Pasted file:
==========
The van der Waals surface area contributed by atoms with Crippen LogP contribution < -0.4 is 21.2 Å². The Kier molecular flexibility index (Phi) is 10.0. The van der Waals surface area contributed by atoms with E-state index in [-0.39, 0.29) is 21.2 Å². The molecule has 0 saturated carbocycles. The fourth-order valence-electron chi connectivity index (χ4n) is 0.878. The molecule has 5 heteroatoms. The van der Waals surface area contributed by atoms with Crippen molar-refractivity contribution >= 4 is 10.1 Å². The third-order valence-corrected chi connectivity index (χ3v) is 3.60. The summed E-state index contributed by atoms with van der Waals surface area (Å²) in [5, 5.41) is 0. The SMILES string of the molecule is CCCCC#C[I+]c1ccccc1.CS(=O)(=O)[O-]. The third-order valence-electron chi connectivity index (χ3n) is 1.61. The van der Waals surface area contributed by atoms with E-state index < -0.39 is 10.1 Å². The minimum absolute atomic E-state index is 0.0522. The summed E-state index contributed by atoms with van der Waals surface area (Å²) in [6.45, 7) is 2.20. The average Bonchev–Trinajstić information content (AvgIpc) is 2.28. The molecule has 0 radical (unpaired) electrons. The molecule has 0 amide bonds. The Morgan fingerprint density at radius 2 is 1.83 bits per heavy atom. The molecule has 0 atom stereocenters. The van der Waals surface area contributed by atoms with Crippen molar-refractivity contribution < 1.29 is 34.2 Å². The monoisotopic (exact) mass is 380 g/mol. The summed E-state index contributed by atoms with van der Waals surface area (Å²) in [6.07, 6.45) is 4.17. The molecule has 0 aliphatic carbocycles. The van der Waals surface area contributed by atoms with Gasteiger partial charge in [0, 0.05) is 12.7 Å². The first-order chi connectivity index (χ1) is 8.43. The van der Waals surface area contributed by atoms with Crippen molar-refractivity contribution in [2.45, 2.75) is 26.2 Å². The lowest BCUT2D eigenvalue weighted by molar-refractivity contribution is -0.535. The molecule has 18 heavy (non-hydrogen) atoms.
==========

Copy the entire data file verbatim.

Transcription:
The van der Waals surface area contributed by atoms with Crippen LogP contribution < -0.4 is 21.2 Å². The Kier molecular flexibility index (Phi) is 10.0. The van der Waals surface area contributed by atoms with E-state index in [-0.39, 0.29) is 21.2 Å². The molecule has 0 saturated carbocycles. The fourth-order valence-electron chi connectivity index (χ4n) is 0.878. The molecule has 5 heteroatoms. The van der Waals surface area contributed by atoms with Crippen molar-refractivity contribution >= 4 is 10.1 Å². The third-order valence-corrected chi connectivity index (χ3v) is 3.60. The summed E-state index contributed by atoms with van der Waals surface area (Å²) in [5, 5.41) is 0. The SMILES string of the molecule is CCCCC#C[I+]c1ccccc1.CS(=O)(=O)[O-]. The third-order valence-electron chi connectivity index (χ3n) is 1.61. The van der Waals surface area contributed by atoms with E-state index < -0.39 is 10.1 Å². The minimum absolute atomic E-state index is 0.0522. The summed E-state index contributed by atoms with van der Waals surface area (Å²) in [6.45, 7) is 2.20. The average Bonchev–Trinajstić information content (AvgIpc) is 2.28. The molecule has 0 radical (unpaired) electrons. The molecule has 0 amide bonds. The Morgan fingerprint density at radius 2 is 1.83 bits per heavy atom. The molecule has 0 atom stereocenters. The van der Waals surface area contributed by atoms with Crippen molar-refractivity contribution < 1.29 is 34.2 Å². The monoisotopic (exact) mass is 380 g/mol. The summed E-state index contributed by atoms with van der Waals surface area (Å²) in [6.07, 6.45) is 4.17. The molecule has 0 aliphatic carbocycles. The van der Waals surface area contributed by atoms with Gasteiger partial charge in [0, 0.05) is 12.7 Å². The first-order chi connectivity index (χ1) is 8.43. The van der Waals surface area contributed by atoms with Crippen molar-refractivity contribution in [2.45, 2.75) is 26.2 Å². The lowest BCUT2D eigenvalue weighted by molar-refractivity contribution is -0.535. The molecule has 18 heavy (non-hydrogen) atoms.